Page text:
It’s really meant for you to kind of shape what that means like and share that with your audience. And a tip, I would say is definitely right. You know, your essay and be as descriptive as you can. I know. A challenge cuz the P IQs are limited words. But, um, definitely have someone review your essay. You’re interested in working with a CollegeAdvisor.
You will have the support with your advisor and your team to kind of assist through that process. Grades are very, very, very, very important for the UC system in general. It is a rigorous application, it’s a rigorous school. So do all you can to make yourself stand out. So my ninth graders, my sophomores Jo, take honor classes, take um, AP courses and like you heard from Zoë, shared like guess dual enrollments or if you are in California, definitely take um, as many col community college classes you can because it definitely will transfer over and that will just allow you to maybe graduate early, double major, you know, take different opportunities like study abroad.
Um, so that’s really great. If you are, uh, a ninth, 10th grader right now, even 11th grader, um, think about taking a, a transfer level class at a local community college, um, and visit the campus. I think a lot of the times, knowing what feels right, every UC is very shaped different, looks different, has a different feel.
Um, and I remember I got to u got into UC, San Diego, and I just thought like, Oh, I’m gonna go to that school. I know they have really great rankings, but when I visited I was like, Oh, this is not for me. Like, just, it was really, really huge. Like it was too big , like, um, and I just remember like UCI felt was large, but it was cozier and it was more.
It was more established in terms of like the buildings were closer, like people interacted, people were on, We have this thing called Ring Road and people were club, were promoting their clubs and talking. So I remember, I felt like at home I felt like I could share my personality and like, Meet people and it’ll be, it’s like easy to do that, like that’s part of the culture.
So visiting campuses allows you to know and see like, and have that experience of what it feels like. Um, and definitely, um, first. You know, for seniors, I know, um, it could feel very overwhelming about like majors and org, like different orgs and programs because all the UCs have so many to offer. But I would just say just definitely reach out.
Like you have a advisors on campus, you might have a lead contact, um, admissions person, a professor, um, to support you. So definitely don’t feel shy if you are thinking about attending a UC campus, um, because the, it’s a lot of great opportunities. So you just got to find which one is meant for you. And I think Diana said it best, um, just even being able to have those experiences and knowing even if you don’t like ’em, those are still valuable.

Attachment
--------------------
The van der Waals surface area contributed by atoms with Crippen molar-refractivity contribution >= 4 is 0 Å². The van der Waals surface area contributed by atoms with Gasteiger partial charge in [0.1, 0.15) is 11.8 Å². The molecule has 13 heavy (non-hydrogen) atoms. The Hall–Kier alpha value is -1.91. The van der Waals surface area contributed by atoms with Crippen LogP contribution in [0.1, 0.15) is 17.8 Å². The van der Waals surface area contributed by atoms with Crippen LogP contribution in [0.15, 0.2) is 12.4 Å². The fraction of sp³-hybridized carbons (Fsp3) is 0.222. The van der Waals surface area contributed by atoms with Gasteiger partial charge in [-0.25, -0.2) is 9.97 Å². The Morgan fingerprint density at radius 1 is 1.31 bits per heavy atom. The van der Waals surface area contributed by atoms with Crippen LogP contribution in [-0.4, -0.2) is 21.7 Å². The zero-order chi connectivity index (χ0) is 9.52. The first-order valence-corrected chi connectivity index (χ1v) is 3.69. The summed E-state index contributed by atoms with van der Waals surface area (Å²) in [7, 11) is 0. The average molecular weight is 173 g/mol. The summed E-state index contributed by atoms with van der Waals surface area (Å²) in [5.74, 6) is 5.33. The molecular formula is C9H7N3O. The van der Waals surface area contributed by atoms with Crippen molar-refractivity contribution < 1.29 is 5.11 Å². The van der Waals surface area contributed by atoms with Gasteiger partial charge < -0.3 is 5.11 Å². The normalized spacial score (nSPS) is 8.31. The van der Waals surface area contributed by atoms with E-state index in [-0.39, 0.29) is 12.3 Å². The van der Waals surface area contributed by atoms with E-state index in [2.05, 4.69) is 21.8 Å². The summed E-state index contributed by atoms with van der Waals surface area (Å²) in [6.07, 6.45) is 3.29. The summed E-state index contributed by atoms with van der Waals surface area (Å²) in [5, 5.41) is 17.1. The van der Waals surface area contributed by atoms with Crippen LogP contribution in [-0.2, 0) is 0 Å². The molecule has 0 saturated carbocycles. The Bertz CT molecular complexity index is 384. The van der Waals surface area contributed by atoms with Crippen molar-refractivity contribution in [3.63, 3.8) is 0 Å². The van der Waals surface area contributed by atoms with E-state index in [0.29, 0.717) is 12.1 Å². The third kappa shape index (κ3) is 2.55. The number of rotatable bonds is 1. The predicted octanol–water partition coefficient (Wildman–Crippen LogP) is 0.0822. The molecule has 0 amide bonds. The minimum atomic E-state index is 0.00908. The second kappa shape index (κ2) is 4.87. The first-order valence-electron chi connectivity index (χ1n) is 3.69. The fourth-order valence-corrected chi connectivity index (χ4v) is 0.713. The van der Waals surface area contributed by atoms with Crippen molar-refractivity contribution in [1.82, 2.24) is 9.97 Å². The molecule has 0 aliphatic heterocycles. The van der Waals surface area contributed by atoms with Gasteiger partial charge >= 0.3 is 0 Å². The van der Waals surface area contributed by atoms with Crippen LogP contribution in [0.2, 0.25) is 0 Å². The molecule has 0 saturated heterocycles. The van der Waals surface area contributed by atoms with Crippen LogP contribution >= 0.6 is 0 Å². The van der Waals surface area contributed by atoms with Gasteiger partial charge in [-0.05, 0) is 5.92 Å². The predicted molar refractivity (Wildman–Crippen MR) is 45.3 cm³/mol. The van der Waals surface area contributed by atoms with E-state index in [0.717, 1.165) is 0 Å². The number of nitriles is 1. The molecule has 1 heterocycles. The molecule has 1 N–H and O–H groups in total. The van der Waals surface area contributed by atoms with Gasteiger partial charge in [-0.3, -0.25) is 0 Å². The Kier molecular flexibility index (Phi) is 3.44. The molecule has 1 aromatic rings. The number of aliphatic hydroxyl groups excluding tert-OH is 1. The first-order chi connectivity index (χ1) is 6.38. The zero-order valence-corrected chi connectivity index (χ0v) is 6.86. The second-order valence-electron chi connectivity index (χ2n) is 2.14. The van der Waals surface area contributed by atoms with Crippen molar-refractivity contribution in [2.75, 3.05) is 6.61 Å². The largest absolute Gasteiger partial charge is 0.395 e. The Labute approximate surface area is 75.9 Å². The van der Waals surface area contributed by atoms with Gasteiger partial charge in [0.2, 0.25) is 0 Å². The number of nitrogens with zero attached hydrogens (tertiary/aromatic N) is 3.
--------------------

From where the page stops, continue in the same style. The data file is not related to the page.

Um, as APP helped you prepare for what your life after college will look like.
Yeah. So the first tip that I have, um, is in regard to your courses and your grades, because I, and this is more, I think, applicable to all of the UCs, but, um, I think something that not a lot of people are aware of is the fact that, uh, the UC system does recalculate your GPA when you’re applying to come up with this, what they call UC gpa.
And what that means is pluses and minuses don’t count, um, when they’re factored in. So any type of a will count as a four. Any type of B will count as a three. Um, and then you get one extra point added to that if you take an an honors or an AP course. Um, and so I guess along those lines too, um, the UC GPA is calculated using this set of courses called the A through G courses, which are basically a set of courses that your school offers.
Um, That the UC, uh, basically deems, um, necessary or relevant for you to prepare to enter UC. Um, so I guess when I was taking some of my courses, um, I realized that, you know, what might have been counted as like an honors course at my school wasn’t actually counted as an honors course under the UC through G courses.
So if you’re really trying to prioritize having like a higher UC gpa, especially if you’re a sophomore and a junior, um, I would recommend just crosschecking, um, the data that they do have on their website. Um, in regard to the specific courses that your school offers. Um, you should also try to get a’s in the most rigorous classes, but again, don’t stress if you get a few B’s or you don’t take every honors course that your school offers.
Um, you know, I did not personally get straight A’s in high school. Um, but still I was able to, uh, End up being at Cal. Um, in regard to the essays too, and I think this also really applies to all of the UCs, um, you really, you wanna be creative in your essays, but you should keep them more sUCcinct into the point than maybe your common app essays.
Um, the most popular UCs are reviewing upwards of like a hundred thousand applications, um, at this point per cycle. So, you know, you really want to get your point across easily in your essays, um, because they don’t have a ton of time when they’re reading through these applications. Um, in addition, you should not make your essay school specific either.
Um, I would say my final point too, I totally echo, um, the fact that you should really do a lot of research about, uh, the school and kind of know what you, what you need out of a college. Um, because, you know, I’ve had personally a great experience at Berkeley. There are so many resources that they have available, whether it’s academic career oriented clubs, um, But I would say as a school, it’s best suited for those who can really seek out and utilize those resources independently.